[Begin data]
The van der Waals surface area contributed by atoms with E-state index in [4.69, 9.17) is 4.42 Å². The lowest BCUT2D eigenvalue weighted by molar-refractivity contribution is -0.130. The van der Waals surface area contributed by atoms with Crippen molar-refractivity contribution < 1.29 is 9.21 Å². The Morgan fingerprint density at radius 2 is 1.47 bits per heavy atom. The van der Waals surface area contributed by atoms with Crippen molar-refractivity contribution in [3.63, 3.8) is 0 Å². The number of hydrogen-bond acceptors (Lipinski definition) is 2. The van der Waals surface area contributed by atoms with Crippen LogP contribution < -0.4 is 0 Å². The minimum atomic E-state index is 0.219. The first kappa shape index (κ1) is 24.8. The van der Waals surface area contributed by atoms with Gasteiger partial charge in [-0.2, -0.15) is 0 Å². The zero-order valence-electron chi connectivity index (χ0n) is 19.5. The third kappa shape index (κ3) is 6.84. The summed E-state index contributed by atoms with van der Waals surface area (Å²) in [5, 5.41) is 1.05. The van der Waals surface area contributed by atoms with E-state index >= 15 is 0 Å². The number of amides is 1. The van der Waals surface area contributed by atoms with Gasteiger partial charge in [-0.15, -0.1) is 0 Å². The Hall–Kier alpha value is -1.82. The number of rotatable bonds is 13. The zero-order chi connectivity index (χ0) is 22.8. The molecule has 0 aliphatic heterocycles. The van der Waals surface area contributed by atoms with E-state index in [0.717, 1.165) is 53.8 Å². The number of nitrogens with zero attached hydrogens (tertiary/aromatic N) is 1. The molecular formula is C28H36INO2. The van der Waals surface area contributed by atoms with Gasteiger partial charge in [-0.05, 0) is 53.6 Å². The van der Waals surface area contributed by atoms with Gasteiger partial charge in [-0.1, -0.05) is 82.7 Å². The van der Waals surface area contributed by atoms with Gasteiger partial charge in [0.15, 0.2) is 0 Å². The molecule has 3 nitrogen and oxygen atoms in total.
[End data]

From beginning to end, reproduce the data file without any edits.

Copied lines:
The van der Waals surface area contributed by atoms with E-state index in [4.69, 9.17) is 4.42 Å². The lowest BCUT2D eigenvalue weighted by molar-refractivity contribution is -0.130. The van der Waals surface area contributed by atoms with Crippen molar-refractivity contribution < 1.29 is 9.21 Å². The Morgan fingerprint density at radius 2 is 1.47 bits per heavy atom. The van der Waals surface area contributed by atoms with Crippen molar-refractivity contribution in [3.63, 3.8) is 0 Å². The number of hydrogen-bond acceptors (Lipinski definition) is 2. The van der Waals surface area contributed by atoms with Crippen LogP contribution < -0.4 is 0 Å². The minimum atomic E-state index is 0.219. The first kappa shape index (κ1) is 24.8. The van der Waals surface area contributed by atoms with Gasteiger partial charge in [-0.2, -0.15) is 0 Å². The zero-order valence-electron chi connectivity index (χ0n) is 19.5. The third kappa shape index (κ3) is 6.84. The summed E-state index contributed by atoms with van der Waals surface area (Å²) in [5, 5.41) is 1.05. The van der Waals surface area contributed by atoms with E-state index >= 15 is 0 Å². The number of amides is 1. The van der Waals surface area contributed by atoms with Gasteiger partial charge in [-0.15, -0.1) is 0 Å². The Hall–Kier alpha value is -1.82. The number of rotatable bonds is 13. The zero-order chi connectivity index (χ0) is 22.8. The molecule has 0 aliphatic heterocycles. The van der Waals surface area contributed by atoms with E-state index in [0.717, 1.165) is 53.8 Å². The number of nitrogens with zero attached hydrogens (tertiary/aromatic N) is 1. The molecular formula is C28H36INO2. The van der Waals surface area contributed by atoms with Gasteiger partial charge in [-0.05, 0) is 53.6 Å². The van der Waals surface area contributed by atoms with Gasteiger partial charge in [-0.1, -0.05) is 82.7 Å². The van der Waals surface area contributed by atoms with Gasteiger partial charge in [0.15, 0.2) is 0 Å². The molecule has 3 nitrogen and oxygen atoms in total.